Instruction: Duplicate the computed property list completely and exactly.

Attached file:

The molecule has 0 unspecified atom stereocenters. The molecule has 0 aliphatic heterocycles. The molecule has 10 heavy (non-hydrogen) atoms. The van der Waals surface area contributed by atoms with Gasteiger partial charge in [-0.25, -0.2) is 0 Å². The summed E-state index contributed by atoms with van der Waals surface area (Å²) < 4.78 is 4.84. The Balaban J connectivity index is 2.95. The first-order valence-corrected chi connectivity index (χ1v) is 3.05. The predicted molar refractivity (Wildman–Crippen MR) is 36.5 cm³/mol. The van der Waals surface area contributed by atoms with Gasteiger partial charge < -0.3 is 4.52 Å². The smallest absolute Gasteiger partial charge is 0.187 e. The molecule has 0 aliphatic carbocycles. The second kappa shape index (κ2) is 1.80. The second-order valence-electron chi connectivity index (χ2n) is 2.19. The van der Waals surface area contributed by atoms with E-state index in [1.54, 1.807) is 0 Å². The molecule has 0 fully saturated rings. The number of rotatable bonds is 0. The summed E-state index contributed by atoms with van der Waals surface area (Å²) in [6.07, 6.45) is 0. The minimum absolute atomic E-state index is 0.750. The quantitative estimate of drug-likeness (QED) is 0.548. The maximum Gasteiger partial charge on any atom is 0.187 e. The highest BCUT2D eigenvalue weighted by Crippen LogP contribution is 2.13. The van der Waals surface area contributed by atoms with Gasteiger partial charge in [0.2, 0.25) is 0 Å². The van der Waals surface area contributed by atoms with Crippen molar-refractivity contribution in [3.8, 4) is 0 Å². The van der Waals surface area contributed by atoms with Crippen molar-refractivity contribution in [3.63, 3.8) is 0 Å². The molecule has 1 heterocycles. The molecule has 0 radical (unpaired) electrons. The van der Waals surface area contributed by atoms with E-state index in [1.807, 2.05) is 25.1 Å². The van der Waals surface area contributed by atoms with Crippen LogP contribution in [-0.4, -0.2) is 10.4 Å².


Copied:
The molecule has 0 unspecified atom stereocenters. The molecule has 0 aliphatic heterocycles. The molecule has 10 heavy (non-hydrogen) atoms. The van der Waals surface area contributed by atoms with Gasteiger partial charge in [-0.25, -0.2) is 0 Å². The summed E-state index contributed by atoms with van der Waals surface area (Å²) < 4.78 is 4.84. The Balaban J connectivity index is 2.95. The first-order valence-corrected chi connectivity index (χ1v) is 3.05. The predicted molar refractivity (Wildman–Crippen MR) is 36.5 cm³/mol. The van der Waals surface area contributed by atoms with Gasteiger partial charge < -0.3 is 4.52 Å². The smallest absolute Gasteiger partial charge is 0.187 e. The molecule has 0 aliphatic carbocycles. The second kappa shape index (κ2) is 1.80. The second-order valence-electron chi connectivity index (χ2n) is 2.19. The van der Waals surface area contributed by atoms with E-state index in [1.54, 1.807) is 0 Å². The molecule has 0 fully saturated rings. The number of rotatable bonds is 0. The summed E-state index contributed by atoms with van der Waals surface area (Å²) in [6.07, 6.45) is 0. The minimum absolute atomic E-state index is 0.750. The quantitative estimate of drug-likeness (QED) is 0.548. The maximum Gasteiger partial charge on any atom is 0.187 e. The highest BCUT2D eigenvalue weighted by Crippen LogP contribution is 2.13. The van der Waals surface area contributed by atoms with Gasteiger partial charge in [0.2, 0.25) is 0 Å². The van der Waals surface area contributed by atoms with Crippen molar-refractivity contribution in [3.8, 4) is 0 Å². The van der Waals surface area contributed by atoms with Crippen molar-refractivity contribution in [3.63, 3.8) is 0 Å². The molecule has 1 heterocycles. The molecule has 0 radical (unpaired) electrons. The van der Waals surface area contributed by atoms with E-state index in [1.807, 2.05) is 25.1 Å². The van der Waals surface area contributed by atoms with Crippen LogP contribution in [-0.4, -0.2) is 10.4 Å².